|our note on the basement door|
We are so glad to be past the point of having to keep the house like a model showroom for possible buyers. As I've said before, it's impossible for two imperfect people to live peaceably in a perfect house for long.
Thankfully the Lord gave us a buyer very quickly, so that uncomfortable stage did not get to point of straining our marriage. The real estate market in Denver and the surrounding areas has been very strong over four years now (since we sold our last house).
While the main floor of our ranch-style floor plan was as tidy as an old maid's apartment, the basement was another matter. It, too, was very orderly (that's just my style), but we brought down a lot of extra furniture to 'stage' the main areas like they do on HGTV.
|boxes packed by me|
When we weren't being shooed out of the house by the real estate showing service, I was very busy in the basement, packing boxes and bins. I confess to enjoying that activity, for the most part, except when I had to make tough choices about things to donate, dispose of, sell, or keep. In our retired status, we don't have Beloved's corporate employer paying for our relocations any more, so keeping the weight of the moving truck in mind is wise.
Although we are moving to a large house, we will have to bid adieu to the huge basement of The Brown Bungalow. This feature has been one of my favorites in this house.
|3 sets of storage shelves|
Beloved and his namesake built the most wonderful storage shelves so we could get most things off the floor and keep things tidy. With this move, I don't expect to ever have it this good again with regard to storage space.
So, you are probably wondering why I titled this post, "A Disgruntled Passenger." I will get to that now.
|breaking the news to my staff|
You may recall my post on April 21st, when I called a meeting of my staff to announce we are moving to the Land of Flip Flops to be closer to the grandchildren (and their parents, too, of course).
You may also remember Mandy Sue (dressed in the pink apron with cupcakes and a pink hair bow in the photo above) was the first one to offer herself to get packed for the trip. Her enthusiasm was an inspiration to those who might have felt some reluctance to leave The Brown Bungalow and all the fun of living in Colorado.
|Mrs. Berniece Mertz|
Today Beloved and I decided to open up some of the boxes that had already been packed so we could combine the contents more efficiently into large plastic bins. When I opened Box #12 (yes, they are all catalogued into a spread sheet on my computer), Mrs. Berniece Mertz popped up with a smile on her face.
"Oh my! Are we here already?!"
"No, my dear," was my reply. "We are still at The Brown Bungalow. We just need to make some changes in our packing arrangements."
A shadow of disappointment flickered across her face, but she quickly recovered herself and returned to where she had been sitting among the crumpled packing paper.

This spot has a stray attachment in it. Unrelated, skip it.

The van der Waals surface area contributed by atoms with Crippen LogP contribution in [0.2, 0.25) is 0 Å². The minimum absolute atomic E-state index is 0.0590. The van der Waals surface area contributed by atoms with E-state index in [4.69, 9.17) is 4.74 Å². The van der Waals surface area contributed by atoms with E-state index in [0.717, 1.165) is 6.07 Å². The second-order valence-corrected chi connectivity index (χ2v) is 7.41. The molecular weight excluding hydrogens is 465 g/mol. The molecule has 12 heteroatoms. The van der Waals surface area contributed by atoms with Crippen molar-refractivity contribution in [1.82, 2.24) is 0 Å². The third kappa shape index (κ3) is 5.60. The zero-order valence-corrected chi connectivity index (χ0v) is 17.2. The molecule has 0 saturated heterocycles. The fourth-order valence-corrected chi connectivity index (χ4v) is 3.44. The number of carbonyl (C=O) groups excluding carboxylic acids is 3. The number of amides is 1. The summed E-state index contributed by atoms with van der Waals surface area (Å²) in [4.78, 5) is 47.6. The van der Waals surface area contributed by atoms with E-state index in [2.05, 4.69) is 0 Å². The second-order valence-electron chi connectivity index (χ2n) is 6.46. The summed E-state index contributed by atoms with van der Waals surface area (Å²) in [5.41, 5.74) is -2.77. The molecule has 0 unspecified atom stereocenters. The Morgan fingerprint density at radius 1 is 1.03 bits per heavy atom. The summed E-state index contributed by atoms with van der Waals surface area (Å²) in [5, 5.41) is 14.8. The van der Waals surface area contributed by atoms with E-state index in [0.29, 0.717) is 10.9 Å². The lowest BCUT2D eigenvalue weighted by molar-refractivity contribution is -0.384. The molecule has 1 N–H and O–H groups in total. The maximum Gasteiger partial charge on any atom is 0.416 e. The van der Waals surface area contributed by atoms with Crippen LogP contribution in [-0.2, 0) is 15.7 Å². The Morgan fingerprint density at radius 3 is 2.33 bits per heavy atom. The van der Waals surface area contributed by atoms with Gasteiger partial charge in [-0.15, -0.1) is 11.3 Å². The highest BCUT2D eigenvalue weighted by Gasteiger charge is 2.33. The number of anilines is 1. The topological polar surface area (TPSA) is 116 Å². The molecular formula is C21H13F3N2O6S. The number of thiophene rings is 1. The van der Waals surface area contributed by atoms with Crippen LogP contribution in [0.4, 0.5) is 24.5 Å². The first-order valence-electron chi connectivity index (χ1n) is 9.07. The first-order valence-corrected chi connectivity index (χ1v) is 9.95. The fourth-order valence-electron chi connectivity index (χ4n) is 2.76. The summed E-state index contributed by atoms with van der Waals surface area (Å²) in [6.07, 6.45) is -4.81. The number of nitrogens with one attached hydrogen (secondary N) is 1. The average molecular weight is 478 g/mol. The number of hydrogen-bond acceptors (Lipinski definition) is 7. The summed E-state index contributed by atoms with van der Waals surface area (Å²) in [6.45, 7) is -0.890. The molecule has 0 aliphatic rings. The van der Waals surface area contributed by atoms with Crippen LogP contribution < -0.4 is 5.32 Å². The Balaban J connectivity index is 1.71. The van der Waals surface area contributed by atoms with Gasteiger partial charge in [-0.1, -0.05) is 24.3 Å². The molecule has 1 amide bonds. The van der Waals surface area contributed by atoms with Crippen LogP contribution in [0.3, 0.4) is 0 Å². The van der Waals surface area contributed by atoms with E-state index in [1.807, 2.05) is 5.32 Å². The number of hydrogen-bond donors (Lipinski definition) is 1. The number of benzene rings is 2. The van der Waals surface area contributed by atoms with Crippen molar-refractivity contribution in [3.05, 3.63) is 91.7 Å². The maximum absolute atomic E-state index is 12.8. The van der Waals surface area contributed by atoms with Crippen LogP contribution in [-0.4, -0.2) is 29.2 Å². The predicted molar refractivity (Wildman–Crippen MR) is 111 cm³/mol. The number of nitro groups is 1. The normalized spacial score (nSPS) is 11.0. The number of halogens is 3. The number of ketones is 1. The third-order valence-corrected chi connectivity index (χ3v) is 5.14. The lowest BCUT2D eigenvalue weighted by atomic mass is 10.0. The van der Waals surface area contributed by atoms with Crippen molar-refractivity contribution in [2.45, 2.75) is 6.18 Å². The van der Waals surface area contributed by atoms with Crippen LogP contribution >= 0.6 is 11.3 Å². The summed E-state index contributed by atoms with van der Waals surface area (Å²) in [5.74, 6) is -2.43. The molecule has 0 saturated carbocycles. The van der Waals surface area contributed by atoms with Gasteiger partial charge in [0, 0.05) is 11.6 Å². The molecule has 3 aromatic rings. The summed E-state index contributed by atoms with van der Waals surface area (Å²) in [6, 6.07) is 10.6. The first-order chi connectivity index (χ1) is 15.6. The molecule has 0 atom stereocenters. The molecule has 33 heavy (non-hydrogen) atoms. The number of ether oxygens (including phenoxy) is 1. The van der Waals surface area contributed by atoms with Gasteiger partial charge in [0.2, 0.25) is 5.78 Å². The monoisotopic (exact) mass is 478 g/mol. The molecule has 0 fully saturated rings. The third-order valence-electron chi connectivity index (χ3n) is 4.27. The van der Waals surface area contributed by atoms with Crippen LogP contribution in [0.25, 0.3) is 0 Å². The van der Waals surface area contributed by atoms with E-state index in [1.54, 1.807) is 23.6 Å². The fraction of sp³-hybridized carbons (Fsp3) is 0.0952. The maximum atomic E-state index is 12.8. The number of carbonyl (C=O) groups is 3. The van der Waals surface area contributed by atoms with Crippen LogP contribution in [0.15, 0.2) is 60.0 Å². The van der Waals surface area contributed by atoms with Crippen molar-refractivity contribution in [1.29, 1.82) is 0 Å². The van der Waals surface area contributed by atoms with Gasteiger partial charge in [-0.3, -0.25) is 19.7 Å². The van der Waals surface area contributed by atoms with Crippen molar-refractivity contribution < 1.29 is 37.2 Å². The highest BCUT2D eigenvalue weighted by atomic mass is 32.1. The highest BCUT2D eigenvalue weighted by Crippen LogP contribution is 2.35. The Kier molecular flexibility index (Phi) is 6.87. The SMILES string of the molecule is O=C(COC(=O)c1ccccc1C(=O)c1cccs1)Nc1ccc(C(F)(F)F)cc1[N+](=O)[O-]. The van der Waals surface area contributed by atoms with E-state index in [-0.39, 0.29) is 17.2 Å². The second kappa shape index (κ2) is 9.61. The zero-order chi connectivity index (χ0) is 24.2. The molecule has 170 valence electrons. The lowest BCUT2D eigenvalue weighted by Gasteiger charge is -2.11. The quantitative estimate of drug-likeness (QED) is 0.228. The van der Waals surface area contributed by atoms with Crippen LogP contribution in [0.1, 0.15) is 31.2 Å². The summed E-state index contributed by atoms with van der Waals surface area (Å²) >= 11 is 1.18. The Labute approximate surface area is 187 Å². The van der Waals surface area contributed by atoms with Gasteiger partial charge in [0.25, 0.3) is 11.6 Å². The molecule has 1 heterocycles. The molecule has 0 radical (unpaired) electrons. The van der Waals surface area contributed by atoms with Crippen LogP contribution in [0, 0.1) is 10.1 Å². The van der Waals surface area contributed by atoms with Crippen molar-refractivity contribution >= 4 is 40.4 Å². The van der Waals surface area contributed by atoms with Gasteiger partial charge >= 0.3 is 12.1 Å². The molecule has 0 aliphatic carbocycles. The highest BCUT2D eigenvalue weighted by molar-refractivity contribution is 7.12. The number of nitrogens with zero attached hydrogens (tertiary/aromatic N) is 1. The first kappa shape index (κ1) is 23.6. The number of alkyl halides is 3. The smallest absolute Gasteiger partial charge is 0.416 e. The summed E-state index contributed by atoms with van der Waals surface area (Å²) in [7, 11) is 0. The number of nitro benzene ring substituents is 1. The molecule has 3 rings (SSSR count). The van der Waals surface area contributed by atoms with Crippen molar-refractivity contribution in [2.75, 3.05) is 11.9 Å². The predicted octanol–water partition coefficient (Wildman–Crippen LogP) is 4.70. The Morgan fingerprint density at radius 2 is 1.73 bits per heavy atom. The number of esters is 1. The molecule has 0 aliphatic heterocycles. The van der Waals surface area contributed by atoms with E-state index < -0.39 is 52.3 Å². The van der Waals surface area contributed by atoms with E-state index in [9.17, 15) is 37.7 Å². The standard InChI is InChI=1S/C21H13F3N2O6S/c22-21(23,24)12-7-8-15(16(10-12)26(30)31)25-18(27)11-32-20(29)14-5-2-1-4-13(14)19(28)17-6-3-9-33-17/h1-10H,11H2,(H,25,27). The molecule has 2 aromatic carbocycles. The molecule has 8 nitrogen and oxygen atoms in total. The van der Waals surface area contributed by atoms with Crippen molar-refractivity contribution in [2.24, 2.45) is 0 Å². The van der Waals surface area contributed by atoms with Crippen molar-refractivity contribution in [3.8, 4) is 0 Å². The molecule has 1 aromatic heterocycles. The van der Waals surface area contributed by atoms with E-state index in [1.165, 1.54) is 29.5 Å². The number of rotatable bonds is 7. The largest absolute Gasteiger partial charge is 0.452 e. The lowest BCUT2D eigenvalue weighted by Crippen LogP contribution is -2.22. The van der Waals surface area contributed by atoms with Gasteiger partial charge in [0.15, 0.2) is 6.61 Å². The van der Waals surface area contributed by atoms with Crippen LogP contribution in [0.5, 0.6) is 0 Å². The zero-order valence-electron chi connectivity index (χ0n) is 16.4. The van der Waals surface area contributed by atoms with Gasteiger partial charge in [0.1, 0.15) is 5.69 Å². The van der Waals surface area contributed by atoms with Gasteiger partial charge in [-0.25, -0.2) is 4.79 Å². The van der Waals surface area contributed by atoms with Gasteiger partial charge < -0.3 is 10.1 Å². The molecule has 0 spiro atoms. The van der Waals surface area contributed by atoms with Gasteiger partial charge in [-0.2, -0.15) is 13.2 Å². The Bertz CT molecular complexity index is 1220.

However, a muffled little voice emerged from deeper in the box and I realized all was not well. As I leaned closer in an effort to understand what was being said, it became apparent that the aforementioned Mandy Sue was no longer the cheery positive example to the rest of the staff that I had thought her to be.
I really didn't have the time to deal with her reputation for tantrums, so I refused to let on that I could hear what she was saying.The problem seemed to be she was bitter for not having been given a window seat for this trip across the country.
'A window seat'!??, for goodness' sake! It's a brown packing box!!
|Freddie, packed and ready to go|
I thought about it and figured out she must have heard Beloved and me talking about the transfer of the staff into clear bins and she wanted to be able to see out, to see what was going on. Well, I couldn't blame her for that since I always try to claim a window seat on the airlines.
|Rent-a-Nurse, Mrs Berniece Mertz, Eaves Dropping and bunny with hat|
Still without letting on that I could hear her complaints, I did my best to arrange her in the clear plastic bin so she could see out, but alas, packing the staff was like putting together a jigsaw puzzle.
|packed and waiting for the moving truck|
Everything (or every body, I should say) could only fit a certain way if the lid was to snap on securely, so as it turned out, only the smaller passengers were given a clear view of everything. Others had to remain inside the white packing paper...
|It's a tight fit for all|
Moving is a lot of work that pulls at the emotions in a variety of ways. Blessedly with this move, I can stop and rest (take a nap!) when the strain is too much and then return later to tackle what remains of the job.
It is helpful if all involved try to have a positive attitude and to keep their disgruntlements to a minimum.